I had never questioned that my school books and supplies were spread all over the house. Once I thought about it I realized that I was constantly running to the other room to get something for a lesson or discussion we were in the middle of. This inefficient organization of my supplies was adding to the chaos I felt.

It didn’t end with my school supplies. I had stored many of my kitchen items in what we had called a pantry in the hallway when we moved in. We had since created a pantry in the kitchen but never moved everything into the kitchen. The master bedroom had become a catchall for whatever project I was working on, as well as a place to do laundry and whatever else I happened to put there.

And so the process began. We moved all of the school supplies and books into the family room and organized it so that similar items were in the same part of the room. The shelf came out of my bedroom with the decision that the master bedroom should be a place of refuge, not another place to store school supplies or other projects. The pantry became a linen closet and all that belonged in the kitchen was moved to the kitchen. I organized the game closet with a list of games and what school subjects they were related to. We did a major overhaul on the room that holds my sewing machine, computer and bins of fabric, yarn, laces, etc. A place for everything took on a new meaning. Not only have we been establishing a place for everything, but a place that makes sense in the general layout of my home.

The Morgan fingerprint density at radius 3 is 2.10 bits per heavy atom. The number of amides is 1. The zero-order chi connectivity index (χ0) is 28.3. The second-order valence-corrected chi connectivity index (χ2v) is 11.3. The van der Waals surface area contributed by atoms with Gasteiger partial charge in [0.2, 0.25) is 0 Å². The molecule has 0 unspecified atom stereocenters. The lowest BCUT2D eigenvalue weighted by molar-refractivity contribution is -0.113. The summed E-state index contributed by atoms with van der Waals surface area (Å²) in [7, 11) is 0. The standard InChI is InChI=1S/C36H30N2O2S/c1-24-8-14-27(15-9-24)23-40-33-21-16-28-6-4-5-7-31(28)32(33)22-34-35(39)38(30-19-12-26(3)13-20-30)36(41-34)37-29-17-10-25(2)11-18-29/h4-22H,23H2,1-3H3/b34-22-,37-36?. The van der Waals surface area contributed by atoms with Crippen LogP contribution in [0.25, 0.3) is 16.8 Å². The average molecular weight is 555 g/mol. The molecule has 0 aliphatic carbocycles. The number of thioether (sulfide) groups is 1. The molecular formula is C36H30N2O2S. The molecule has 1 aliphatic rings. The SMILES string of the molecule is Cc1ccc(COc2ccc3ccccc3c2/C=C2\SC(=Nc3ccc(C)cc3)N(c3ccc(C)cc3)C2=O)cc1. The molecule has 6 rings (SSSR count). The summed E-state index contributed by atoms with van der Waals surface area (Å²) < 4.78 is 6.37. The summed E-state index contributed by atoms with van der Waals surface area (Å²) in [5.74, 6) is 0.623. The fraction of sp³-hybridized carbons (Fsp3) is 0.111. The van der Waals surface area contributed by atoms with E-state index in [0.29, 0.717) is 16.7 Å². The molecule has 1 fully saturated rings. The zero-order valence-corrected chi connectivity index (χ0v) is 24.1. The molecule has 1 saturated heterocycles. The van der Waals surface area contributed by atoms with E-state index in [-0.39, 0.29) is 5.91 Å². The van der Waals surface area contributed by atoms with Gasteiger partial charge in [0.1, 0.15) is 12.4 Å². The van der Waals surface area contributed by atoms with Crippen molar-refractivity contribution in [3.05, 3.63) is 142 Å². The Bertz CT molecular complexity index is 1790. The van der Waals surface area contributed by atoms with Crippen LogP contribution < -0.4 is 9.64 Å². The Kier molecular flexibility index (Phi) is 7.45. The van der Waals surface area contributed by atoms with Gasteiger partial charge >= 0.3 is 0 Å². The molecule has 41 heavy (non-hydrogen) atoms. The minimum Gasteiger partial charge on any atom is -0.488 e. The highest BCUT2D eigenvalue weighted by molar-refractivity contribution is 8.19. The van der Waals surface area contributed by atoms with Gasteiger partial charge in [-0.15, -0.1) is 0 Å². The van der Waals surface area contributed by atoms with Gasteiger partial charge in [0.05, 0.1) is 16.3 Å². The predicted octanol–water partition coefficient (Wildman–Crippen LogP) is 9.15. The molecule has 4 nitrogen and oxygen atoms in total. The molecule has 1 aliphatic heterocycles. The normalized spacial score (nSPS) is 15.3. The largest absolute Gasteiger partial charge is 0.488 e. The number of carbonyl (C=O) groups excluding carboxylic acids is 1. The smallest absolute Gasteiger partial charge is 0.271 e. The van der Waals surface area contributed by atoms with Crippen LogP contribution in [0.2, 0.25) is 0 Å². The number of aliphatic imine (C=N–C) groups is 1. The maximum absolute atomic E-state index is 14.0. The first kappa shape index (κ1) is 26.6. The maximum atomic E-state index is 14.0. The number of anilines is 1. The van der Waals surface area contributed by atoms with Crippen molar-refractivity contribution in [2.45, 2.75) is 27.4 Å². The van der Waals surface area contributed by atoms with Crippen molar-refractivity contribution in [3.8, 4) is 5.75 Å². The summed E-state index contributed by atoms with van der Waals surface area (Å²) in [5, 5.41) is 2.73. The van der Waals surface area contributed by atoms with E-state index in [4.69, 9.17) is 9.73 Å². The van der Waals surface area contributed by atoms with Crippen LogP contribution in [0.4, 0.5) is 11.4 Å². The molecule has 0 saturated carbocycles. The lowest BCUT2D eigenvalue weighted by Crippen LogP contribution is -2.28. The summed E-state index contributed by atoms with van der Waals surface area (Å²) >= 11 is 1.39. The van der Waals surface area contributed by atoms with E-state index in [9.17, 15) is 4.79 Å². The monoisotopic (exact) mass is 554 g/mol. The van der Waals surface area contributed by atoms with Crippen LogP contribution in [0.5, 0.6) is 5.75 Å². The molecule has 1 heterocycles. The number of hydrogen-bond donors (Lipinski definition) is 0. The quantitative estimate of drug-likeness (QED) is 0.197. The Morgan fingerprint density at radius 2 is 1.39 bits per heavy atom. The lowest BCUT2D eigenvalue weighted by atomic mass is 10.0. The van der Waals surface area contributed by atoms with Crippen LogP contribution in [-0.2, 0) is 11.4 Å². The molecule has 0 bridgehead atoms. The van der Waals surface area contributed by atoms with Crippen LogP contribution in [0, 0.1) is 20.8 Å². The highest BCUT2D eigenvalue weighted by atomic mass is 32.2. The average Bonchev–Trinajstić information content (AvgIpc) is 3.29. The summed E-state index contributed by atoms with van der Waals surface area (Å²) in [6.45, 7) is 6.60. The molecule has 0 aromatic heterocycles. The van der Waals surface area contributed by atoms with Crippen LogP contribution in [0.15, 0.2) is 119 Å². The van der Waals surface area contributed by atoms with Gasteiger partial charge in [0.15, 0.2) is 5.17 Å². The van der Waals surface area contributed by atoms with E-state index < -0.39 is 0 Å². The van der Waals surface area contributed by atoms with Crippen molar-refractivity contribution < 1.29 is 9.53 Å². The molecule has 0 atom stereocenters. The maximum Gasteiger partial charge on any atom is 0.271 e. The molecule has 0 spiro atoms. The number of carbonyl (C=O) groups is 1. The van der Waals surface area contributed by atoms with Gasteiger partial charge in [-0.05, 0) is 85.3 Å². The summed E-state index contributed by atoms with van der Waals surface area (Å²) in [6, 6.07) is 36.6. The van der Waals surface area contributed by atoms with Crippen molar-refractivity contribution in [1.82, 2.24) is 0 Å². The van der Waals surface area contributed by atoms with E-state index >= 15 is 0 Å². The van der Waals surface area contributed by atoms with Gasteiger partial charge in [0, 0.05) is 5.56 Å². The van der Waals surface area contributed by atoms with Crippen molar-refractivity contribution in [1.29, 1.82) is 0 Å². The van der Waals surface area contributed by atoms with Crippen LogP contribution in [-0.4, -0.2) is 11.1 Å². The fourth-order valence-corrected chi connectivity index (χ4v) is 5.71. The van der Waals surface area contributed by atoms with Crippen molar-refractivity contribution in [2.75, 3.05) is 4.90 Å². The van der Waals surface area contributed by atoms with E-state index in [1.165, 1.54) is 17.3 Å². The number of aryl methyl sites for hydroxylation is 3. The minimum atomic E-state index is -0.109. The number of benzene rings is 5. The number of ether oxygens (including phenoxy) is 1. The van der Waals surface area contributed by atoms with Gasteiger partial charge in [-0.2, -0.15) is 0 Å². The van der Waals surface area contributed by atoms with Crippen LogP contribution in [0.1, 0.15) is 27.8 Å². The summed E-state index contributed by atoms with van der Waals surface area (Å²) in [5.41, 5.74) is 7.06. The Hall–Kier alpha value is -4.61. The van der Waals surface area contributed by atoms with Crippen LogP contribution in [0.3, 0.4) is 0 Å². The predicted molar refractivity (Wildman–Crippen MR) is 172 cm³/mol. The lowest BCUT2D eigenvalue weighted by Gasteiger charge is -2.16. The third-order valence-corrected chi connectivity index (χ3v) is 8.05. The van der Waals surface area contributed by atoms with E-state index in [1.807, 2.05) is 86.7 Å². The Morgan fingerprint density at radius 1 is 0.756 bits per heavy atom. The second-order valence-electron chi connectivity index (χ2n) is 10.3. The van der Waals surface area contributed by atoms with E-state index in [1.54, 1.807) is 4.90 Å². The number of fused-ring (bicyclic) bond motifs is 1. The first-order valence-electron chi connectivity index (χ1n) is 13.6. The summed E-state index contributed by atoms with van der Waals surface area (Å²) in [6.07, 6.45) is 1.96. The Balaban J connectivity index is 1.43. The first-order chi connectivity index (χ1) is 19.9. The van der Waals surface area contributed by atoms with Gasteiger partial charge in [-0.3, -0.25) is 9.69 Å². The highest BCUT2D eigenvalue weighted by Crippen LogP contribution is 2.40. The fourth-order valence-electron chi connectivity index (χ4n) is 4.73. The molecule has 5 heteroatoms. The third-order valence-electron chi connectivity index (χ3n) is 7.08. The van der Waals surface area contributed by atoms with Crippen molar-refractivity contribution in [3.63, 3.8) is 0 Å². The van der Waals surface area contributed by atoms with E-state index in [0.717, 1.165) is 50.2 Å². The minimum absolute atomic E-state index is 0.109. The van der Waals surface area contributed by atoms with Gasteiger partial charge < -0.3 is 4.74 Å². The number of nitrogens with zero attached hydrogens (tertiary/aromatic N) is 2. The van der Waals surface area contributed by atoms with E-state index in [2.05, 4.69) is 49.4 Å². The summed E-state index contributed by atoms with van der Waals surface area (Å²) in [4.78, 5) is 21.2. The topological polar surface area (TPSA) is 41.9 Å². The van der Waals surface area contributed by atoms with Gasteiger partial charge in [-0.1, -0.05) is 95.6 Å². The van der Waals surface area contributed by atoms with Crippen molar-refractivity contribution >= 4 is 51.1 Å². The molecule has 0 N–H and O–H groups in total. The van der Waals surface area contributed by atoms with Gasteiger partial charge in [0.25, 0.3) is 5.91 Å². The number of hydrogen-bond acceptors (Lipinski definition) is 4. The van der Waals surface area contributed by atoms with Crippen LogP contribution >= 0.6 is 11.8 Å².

The beauty of this project became evident as I began to see the difference in how we are functioning. I can always find a pair of scissors now. We don’t spend time looking for math books because they never leave the family room. I have found new pleasure in doing school with my children in a family room where I am not searching the entire house for the book I want to use for today’s discussion.

I don’t want you to think for a moment that my home always looks perfect now. In fact, just yesterday I was standing in the kitchen preparing peaches to bag and put in the freezer. The kitchen was a disaster, between the peaches I was trying to finish and the dishes I hadn’t done all day because of the peaches. There were toys strewn all over the family room that the children had been playing with all afternoon. In other words, we still have messes.

The thing that has changed is that my children are learning that there is a place for every item. If they do not know that place, they can ask. They have a bin where all their schoolwork belongs and it has a place. We keep all the schoolwork right in the family room. Now if somebody forgets to put their math book away we do not have to guess which room to look in. It is probably by the bean bag chairs where we do school.